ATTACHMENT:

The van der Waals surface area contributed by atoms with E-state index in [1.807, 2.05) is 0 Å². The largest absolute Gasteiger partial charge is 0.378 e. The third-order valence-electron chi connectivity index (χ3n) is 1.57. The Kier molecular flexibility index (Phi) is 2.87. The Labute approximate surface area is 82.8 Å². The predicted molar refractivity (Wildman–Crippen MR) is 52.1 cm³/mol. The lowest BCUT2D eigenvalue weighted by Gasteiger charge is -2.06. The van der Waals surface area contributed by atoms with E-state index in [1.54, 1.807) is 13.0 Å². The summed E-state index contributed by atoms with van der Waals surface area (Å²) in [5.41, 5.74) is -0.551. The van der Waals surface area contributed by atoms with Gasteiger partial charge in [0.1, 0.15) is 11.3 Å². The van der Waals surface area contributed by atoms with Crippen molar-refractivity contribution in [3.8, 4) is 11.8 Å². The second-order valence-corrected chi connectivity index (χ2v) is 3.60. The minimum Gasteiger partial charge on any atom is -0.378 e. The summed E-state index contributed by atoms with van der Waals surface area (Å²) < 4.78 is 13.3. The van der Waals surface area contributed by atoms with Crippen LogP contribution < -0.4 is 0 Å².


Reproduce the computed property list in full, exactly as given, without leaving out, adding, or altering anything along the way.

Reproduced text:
The van der Waals surface area contributed by atoms with E-state index in [1.807, 2.05) is 0 Å². The largest absolute Gasteiger partial charge is 0.378 e. The third-order valence-electron chi connectivity index (χ3n) is 1.57. The Kier molecular flexibility index (Phi) is 2.87. The Labute approximate surface area is 82.8 Å². The predicted molar refractivity (Wildman–Crippen MR) is 52.1 cm³/mol. The lowest BCUT2D eigenvalue weighted by Gasteiger charge is -2.06. The van der Waals surface area contributed by atoms with E-state index in [1.54, 1.807) is 13.0 Å². The summed E-state index contributed by atoms with van der Waals surface area (Å²) in [5.41, 5.74) is -0.551. The van der Waals surface area contributed by atoms with Gasteiger partial charge in [0.1, 0.15) is 11.3 Å². The van der Waals surface area contributed by atoms with Crippen molar-refractivity contribution in [3.8, 4) is 11.8 Å². The second-order valence-corrected chi connectivity index (χ2v) is 3.60. The minimum Gasteiger partial charge on any atom is -0.378 e. The summed E-state index contributed by atoms with van der Waals surface area (Å²) < 4.78 is 13.3. The van der Waals surface area contributed by atoms with Crippen LogP contribution < -0.4 is 0 Å².